Solar Energy Generation Systems – an overview by Specialized Solar Systems
ESTIMATING SYSTEM ENERGY PRODUCTION
To assist you in calculating the energy output of your system and your monthly savings, we have provided the following map showing the average annual energy output of a solar power system. The output of the system will be lower in Winter and higher in Summer, though actual performance depends on array orientation, shading, climate and other factors.
Average Monthly Energy Production at true North
ESTIMATING SYSTEM PEAK POWER
The difference between a solar array’s DC rating and the actual power output indicated by the inverter is caused by variations in real world conditions as opposed to standard test conditions. The DC rating refers to the DC power measured by manufacturers when classifying PV modules during manufacturing. The standard measurement uses ideal noon-day sunlight and solar modules operating at room temperature (25ºC). Standard measurements do not include the real-world effects of heat, dirt and dust, DC-to-AC inverter conversion efficiency, wiring, off-North orientation, non-optimal roof pitch angle, and weather conditions. This DC rating value is used by manufacturers to measure and ensure quality control prior to shipping.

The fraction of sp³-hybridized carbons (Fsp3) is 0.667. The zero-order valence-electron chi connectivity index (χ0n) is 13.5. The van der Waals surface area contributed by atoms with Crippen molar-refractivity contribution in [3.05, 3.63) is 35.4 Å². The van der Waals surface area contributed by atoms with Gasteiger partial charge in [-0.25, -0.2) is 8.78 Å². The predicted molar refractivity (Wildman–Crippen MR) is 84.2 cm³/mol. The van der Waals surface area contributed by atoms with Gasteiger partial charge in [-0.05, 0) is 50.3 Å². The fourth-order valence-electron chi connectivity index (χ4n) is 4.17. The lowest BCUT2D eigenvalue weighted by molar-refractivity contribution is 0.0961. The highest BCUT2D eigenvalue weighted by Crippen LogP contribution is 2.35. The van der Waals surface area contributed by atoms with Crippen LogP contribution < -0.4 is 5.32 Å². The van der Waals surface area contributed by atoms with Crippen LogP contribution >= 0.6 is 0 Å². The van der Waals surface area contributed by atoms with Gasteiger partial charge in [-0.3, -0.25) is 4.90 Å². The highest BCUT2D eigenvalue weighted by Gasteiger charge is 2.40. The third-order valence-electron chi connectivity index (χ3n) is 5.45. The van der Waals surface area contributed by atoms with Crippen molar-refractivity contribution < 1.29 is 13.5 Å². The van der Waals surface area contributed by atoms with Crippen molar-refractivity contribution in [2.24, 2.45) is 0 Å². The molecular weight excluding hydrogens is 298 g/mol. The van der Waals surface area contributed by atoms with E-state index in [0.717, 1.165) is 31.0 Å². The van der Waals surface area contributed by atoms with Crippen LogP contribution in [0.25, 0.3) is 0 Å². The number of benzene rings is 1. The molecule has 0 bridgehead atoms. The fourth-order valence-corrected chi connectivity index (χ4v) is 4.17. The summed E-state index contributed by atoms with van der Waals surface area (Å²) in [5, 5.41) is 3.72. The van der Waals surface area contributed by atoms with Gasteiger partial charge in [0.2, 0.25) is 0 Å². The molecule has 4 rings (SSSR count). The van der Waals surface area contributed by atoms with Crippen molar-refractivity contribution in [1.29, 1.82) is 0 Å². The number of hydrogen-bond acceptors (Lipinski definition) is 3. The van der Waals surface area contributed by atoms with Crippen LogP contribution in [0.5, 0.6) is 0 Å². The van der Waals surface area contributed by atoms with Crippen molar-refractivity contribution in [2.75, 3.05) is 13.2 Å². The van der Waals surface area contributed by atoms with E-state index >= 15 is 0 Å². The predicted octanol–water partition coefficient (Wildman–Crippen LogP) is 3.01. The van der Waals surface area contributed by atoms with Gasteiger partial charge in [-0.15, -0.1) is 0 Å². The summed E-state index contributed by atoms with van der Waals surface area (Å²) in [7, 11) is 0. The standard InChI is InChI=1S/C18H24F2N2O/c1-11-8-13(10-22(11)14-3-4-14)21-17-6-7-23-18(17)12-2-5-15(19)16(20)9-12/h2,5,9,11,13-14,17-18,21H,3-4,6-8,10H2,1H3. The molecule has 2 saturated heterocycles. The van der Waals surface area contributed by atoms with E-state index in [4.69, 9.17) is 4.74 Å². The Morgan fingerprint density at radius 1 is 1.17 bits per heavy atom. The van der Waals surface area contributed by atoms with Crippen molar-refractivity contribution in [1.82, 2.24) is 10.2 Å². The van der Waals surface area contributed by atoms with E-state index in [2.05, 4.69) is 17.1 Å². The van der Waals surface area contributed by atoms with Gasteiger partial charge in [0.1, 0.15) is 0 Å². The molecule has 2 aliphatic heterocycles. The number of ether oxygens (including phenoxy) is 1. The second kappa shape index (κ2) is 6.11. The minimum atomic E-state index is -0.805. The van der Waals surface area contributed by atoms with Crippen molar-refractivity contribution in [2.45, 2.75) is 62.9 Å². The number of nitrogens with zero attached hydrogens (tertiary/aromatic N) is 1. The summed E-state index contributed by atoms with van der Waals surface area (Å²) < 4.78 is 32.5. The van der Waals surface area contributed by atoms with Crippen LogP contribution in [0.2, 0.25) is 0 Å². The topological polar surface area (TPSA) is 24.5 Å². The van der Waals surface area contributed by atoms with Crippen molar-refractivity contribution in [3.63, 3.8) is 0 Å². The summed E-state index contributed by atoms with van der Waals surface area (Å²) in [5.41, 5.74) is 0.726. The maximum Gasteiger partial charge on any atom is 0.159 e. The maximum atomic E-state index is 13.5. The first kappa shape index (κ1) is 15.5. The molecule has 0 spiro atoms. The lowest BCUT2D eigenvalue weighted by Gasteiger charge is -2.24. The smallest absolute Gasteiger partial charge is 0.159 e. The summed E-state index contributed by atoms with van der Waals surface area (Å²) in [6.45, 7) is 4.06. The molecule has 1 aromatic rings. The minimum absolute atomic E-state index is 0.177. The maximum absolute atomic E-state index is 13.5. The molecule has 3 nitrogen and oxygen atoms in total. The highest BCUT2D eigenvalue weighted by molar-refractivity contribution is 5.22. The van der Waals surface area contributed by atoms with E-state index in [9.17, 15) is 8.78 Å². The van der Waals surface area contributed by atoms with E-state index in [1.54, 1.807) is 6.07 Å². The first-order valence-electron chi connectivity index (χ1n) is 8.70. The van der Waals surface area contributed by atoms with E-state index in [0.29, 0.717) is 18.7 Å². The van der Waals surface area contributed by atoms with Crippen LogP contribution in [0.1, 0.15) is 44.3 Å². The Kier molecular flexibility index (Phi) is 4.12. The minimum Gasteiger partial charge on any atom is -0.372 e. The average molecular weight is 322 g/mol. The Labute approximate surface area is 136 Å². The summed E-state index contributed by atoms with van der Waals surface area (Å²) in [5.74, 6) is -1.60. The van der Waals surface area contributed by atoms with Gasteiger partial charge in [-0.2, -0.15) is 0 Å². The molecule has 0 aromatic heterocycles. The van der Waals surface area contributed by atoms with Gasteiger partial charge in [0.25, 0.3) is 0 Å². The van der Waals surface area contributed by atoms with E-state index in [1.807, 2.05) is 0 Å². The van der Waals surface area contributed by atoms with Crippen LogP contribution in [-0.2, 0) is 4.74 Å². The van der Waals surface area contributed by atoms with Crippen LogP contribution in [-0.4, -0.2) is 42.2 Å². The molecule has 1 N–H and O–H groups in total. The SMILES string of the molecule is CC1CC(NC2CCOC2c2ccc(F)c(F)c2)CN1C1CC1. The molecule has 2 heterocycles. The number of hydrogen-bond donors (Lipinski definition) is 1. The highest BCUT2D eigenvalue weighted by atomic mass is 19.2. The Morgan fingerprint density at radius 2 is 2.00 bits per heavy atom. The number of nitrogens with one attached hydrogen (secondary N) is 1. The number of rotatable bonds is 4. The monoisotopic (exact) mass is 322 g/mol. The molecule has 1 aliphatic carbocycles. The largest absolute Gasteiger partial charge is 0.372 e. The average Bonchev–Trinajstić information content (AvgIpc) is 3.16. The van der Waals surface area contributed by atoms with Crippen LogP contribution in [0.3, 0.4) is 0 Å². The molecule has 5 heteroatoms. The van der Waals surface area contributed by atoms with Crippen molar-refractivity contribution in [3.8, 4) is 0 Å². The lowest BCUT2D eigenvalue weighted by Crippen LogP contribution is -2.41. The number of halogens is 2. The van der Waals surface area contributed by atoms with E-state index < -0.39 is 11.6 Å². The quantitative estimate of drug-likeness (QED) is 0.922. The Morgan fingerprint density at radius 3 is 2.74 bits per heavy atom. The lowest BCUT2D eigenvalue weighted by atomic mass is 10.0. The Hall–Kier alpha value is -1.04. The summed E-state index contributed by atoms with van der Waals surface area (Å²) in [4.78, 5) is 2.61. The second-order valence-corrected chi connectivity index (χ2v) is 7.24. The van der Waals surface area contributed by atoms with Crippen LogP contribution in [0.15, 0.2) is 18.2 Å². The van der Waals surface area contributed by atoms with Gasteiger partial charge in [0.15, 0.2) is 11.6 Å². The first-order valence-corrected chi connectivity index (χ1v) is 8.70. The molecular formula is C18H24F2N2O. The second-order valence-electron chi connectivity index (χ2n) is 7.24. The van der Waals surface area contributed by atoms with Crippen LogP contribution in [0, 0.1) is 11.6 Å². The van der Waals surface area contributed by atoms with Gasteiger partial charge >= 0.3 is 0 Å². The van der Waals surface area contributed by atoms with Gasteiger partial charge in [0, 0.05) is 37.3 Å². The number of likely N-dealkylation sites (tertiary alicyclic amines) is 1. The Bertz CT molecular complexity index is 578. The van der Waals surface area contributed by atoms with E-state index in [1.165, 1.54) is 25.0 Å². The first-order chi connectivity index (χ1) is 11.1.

The actual typical peak AC power generated by your system under real world operating conditions will be less than this rating due to several factors:
• the solar modules are operating on your hot roof (usually above 50ºC); the solar energy shining on the modules may be less than ideal due to the angle of the sun and sky conditions (haze, fog, smog)
• power is lost when the inverter changes the solar DC power to AC power.
These real operating conditions typically result in a peak AC output power that is about 60-70% of the DC rating of the solar array.
For example, a system with 48, 100-watt solar modules could be expected to have a peak output of approximately 2,900 to 3,400 watts of power under typical operating conditions with the sun directly over the modules.